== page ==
(OPCW), international body (est. 1997) responsible for the implementation of the Chemical Weapons Convention (CWC), which aims at the destruction of all chemical weapons. The CWC was adopted in 1992 and came into force in 1997.
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. See also chemical warfarechemical warfare,
employment in war of incendiaries, poison gases, and other chemical substances. Ancient armies attacking or defending fortified cities threw burning oil and fireballs. A primitive type of flamethrower was employed as early as the 5th cent. B.C.
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.

poison gas

[′pȯiz·ən ′gas]
(materials)
A substance employed in chemical warfare to disable enemy troops; may be a gas, or a liquid or solid that gives off a gas. An example is mustard gas.
References in periodicals archive ?
The great puzzle about poison gas use in Syria is that it has no plausible military purpose.
Price argued that one "very plausible explanation for the origins of the ostracism of chemical weapons is their close kinship to poison, a method of warfare thought to have been condemned throughout the ages as treacherous and cowardly." (1) After the first successful poison gas attack by the Germans at Ypres in 1915, British commander Sir John French (1852-1925) said that he regretted "the fighting has been characterized on the enemy's side, by cynical and barbarous disregard of the well-known usages of civilized war." (2) Barbarous and uncivilized were characterizations that would be repeated throughout the First World War with regard to chemical weapons.
"The United States is supporting these animals, who used poison gas against the civilian population," Russian Foreign Ministry spokeswoman Maria Zakharova wrote in a statement posted to social media.
The Syrian Observatory for Human Rights , which reports on the Syria conflict using activists on the ground, said it confirmed Daesh used a poison gas attack near Tel Brak on June 28.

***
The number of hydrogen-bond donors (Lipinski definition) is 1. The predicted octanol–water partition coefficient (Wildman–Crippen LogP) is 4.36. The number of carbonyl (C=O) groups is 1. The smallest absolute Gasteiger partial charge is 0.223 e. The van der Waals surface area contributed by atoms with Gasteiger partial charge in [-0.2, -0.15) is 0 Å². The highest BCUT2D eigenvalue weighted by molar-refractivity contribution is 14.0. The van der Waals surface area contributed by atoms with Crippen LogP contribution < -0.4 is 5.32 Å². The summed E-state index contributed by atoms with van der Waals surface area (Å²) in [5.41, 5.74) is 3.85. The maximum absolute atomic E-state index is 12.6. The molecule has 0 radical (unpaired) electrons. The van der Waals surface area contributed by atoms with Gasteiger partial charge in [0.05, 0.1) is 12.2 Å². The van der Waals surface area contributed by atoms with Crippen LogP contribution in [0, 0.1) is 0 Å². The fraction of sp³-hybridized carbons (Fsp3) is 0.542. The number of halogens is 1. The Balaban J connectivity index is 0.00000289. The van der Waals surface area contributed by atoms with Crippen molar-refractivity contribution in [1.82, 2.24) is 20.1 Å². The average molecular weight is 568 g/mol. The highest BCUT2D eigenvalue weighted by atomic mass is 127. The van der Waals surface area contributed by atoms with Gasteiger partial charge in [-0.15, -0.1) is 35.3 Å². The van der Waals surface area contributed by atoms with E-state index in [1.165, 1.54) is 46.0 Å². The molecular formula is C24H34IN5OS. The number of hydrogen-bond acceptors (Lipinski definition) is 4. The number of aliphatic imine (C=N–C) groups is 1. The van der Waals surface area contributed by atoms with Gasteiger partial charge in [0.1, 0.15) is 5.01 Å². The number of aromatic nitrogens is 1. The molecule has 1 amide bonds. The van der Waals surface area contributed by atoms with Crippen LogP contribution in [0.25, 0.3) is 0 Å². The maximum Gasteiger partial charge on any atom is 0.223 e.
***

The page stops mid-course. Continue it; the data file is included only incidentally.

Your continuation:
The YPG militia said poison gas had been used in attacks on June 28 and June 29 against YPG-held areas in the northeastern province of Hasaka.
rubber-coated bullets, stun grenades and poison gas towards local residents, shooting
It alleges that the poison gas attack in Damascus last August that killed more than a 1,000 people, and almost triggered a massive US air attack on Syria, was not really carried out by Bashar Al Assad's tyrannical regime (which the US wants to overthrow).
13 ( ANI ): Both sides in Syria's bloody civil war have accused each other for a new poison gas attack that reportedly caused 'suffocation and poisoning' of residents.
There ought to be no more poison gas shells raining down on innocent civilians, as happened this summer in Damascus, where 1,400 people, mostly women and children, were massacred.
Syria's use of poison gas prompted a international response greater than a hundred thousand deaths and two million refugees: a threat of American missile attack on the Assad government and an agreement that the Syrian gas stockpile must be surrendered and disarmed.
The use of poison gas in a Middle Eastern civil war does not mean that North Korea or anybody else is going to use it on Americans.
We need a policy response that simultaneously deters another Syrian poison gas attack, doesn't embroil the United States in the Syrian civil war and also doesn't lead to the sudden collapse of the Syrian state with all its chemical weapons, or, worse, a strengthening of the Syrian regime and its allies Hezbollah and Iran.